The banking landscape continues to be one that is ever-evolving. With interest rates on the rise, banks will find their margins in flux once again. During this transition, banks should look for opportunities to increase loan growth and protect and enhance customer relationships. Inflation has also caused concern not only for banks but also for their customers. This is an opportune time for banks to work with their customers to navigate the current economic environment. Community banks, with their in-depth knowledge of their customers’ financial situations and the local economies served, are in a perfect position to build upon the trust that has already been developed with customers.

As always, please don’t hesitate to reach out to BerryDunn’s Financial Services team if you have any questions.

Article
FDIC issues its First Quarter 2022 Quarterly Banking Profile

Read this if you are a solar energy investor, developer, or installer. 

Solar energy is a popular choice for businesses looking to reduce their carbon footprint through alternative energy sources. In addition to supporting a company’s environmental, social and governance (ESG) strategy, converting to solar energy can potentially lock-in lower energy rates. Further, Section 48 of the Internal Revenue Code provides businesses that invest in solar energy a 26% Investment Tax Credit (ITC) on qualifying solar property placed in service before January 1, 2026—but only if construction begins on the property before January 1, 2023. Otherwise, the credit is phased down to as low as 10%.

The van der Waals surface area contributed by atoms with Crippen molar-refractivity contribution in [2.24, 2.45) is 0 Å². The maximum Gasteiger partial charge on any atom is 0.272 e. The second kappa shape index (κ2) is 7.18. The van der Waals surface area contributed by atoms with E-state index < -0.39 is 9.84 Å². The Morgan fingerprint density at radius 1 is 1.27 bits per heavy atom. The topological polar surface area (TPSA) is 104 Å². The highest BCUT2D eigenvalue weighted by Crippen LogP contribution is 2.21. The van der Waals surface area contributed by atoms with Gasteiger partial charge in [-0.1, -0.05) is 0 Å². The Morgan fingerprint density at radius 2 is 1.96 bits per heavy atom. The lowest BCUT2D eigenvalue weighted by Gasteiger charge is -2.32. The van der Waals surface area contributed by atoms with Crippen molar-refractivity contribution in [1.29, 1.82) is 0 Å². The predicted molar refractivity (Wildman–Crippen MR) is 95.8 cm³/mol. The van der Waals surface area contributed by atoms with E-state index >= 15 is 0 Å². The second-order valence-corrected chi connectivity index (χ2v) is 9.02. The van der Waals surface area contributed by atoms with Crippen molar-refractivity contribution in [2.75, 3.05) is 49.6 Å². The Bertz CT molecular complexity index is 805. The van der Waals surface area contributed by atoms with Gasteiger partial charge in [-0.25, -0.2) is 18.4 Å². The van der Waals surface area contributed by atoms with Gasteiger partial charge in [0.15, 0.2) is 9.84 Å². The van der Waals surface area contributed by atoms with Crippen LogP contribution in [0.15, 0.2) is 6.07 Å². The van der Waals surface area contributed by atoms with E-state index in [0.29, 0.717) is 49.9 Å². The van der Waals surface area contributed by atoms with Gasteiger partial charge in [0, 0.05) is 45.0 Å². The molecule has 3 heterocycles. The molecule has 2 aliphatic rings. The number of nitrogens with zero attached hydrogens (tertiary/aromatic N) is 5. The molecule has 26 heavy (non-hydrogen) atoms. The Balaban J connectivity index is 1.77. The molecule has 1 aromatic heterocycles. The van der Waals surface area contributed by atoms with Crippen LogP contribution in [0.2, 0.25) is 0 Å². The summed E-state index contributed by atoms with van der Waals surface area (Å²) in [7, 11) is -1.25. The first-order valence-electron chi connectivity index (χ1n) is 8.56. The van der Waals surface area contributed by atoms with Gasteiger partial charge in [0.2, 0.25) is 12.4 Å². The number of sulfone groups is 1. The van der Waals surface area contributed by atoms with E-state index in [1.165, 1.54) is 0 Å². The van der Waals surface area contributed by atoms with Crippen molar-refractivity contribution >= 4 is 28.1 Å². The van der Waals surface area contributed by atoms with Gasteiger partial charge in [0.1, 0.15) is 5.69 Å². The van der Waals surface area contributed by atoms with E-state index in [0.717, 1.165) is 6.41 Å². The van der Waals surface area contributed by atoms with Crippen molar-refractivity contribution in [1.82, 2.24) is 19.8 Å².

The IRS has provided special rules to determine when construction begins on solar energy property for ITC purposes. Businesses seeking to maximize the available tax credits should consider beginning solar projects before the end of 2022 to be able to take advantage of the 26% ITC rate.

Phasedown of ITC for solar energy property

Under current rules, the ITC percentage for qualifying solar energy property is determined based on when construction begins, and the credit is taken in the year the qualifying property is placed in service.

For property placed in service prior to January 1, 2026, the credit is as follows: 

  • 26%, if construction begins after December 31, 2019, and prior to January 1, 2023;
  • 22%, if construction begins after December 31, 2022, and prior to January 1, 2024; or
  • 10%, if construction begins after December 31, 2023.

For property placed in service after December 31, 2025, the credit is 10% regardless of when construction begins. Unused credits may be carried back one year and carried forward 20 years.

Legislative developments

The Biden Administration has indicated its support of clean energy incentives. While the Build Back Better proposals approved by the US House of Representatives in 2021 would have modified the ITC and extended the credit to qualifying solar projects for which construction begins before 2027, the legislation was not passed by the Senate. Therefore, the above phasedown of the credit remains in force. Solar energy developers and businesses planning to invest in solar energy projects should continue to monitor potential legislative developments in this area.

Determining when construction begins

The IRS issued Notice 2018-59 to provide specific guidance on when construction begins for purposes of determining the solar ITC percentage. The notice provides two methods a taxpayer can use to establish when construction begins: (i) the physical work test, or (ii) the five percent safe harbor. Both methods include a continuity requirement.